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Why does Isotropy of L imply L(v^2)?

  1. Mar 17, 2004 #1
    I'm reading the first edition of Mechanics by Landau et al, published in 1960. Just before equation 3.1 on page 5 it says exactly this:

    "Since space is isotropic, the Lagrangian must also be independent of the direction of v, and is therefore a function only of it's magnitude, i.e. of v(bold)^2 = v(italic)^2:

    L = L(v(italic)^2) (3.1)"

    This seems very cryptic to me since the magnitude is sqrt(v(bold)^2) =
    v(italic).
    Could someone fill in the missing details for me please?

    Funky
     
  2. jcsd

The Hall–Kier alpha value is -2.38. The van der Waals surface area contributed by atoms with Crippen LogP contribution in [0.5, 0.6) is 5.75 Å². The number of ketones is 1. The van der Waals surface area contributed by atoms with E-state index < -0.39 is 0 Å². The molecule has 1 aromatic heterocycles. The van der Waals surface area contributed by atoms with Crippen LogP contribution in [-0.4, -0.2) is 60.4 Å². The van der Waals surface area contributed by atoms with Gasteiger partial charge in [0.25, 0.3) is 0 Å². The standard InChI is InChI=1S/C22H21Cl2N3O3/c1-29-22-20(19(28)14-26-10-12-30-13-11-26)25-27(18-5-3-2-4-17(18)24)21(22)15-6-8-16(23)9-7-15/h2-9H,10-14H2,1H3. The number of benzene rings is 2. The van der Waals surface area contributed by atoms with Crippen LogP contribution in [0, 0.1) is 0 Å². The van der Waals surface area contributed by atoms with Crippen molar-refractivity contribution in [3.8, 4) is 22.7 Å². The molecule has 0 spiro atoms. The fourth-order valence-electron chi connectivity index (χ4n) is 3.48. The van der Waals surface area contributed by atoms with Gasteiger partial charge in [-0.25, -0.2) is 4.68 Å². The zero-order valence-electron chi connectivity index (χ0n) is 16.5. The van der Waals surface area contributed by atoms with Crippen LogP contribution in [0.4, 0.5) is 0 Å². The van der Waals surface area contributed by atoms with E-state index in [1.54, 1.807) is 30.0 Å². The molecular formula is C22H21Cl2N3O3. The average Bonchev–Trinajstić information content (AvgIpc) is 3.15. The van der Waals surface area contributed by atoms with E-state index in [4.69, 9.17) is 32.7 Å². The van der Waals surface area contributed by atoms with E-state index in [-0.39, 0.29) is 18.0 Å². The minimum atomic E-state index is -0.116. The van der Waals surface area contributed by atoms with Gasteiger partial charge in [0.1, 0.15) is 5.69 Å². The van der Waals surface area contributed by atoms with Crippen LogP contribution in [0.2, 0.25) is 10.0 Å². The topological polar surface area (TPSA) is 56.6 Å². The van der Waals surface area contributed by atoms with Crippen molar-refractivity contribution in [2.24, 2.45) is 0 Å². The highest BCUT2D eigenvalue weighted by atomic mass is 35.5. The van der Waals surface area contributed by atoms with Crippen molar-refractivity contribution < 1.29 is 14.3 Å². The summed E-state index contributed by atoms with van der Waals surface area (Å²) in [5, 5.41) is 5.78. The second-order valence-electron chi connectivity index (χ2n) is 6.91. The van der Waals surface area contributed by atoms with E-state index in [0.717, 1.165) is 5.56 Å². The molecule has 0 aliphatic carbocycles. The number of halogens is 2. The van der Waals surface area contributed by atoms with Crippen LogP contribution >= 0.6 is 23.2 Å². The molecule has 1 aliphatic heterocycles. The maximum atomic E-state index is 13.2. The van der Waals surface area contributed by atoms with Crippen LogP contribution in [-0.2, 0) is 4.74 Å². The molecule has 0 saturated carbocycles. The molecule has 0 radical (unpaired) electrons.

3. Mar 26, 2004 #2
    Don't read that book!!!
     
  4. Mar 26, 2004 #3

    Stingray

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    Science Advisor

    Clearly the lagrangian has to depend on the velocity somehow. Then you notice that the Lagrangian is a scalar, yet the velocity is a vector. There is only one way of converting a vector into a scalar that will be the same in all coordinate systems (which it has to be by definition): take its magnitude.

    If you want to be nitpicky, then you could say v->a|v|+b, where a and b are constants, but generalization doesn't matter (you should check this).
     
  5. Mar 27, 2004 #4
    Why not? I've been using it for a couple of weeks now, and it's one of the nicest books on Mechanics I've ever read. It's brief, but to the point, and appeals the physical intuition without blurring the mathematical side of the story.
     
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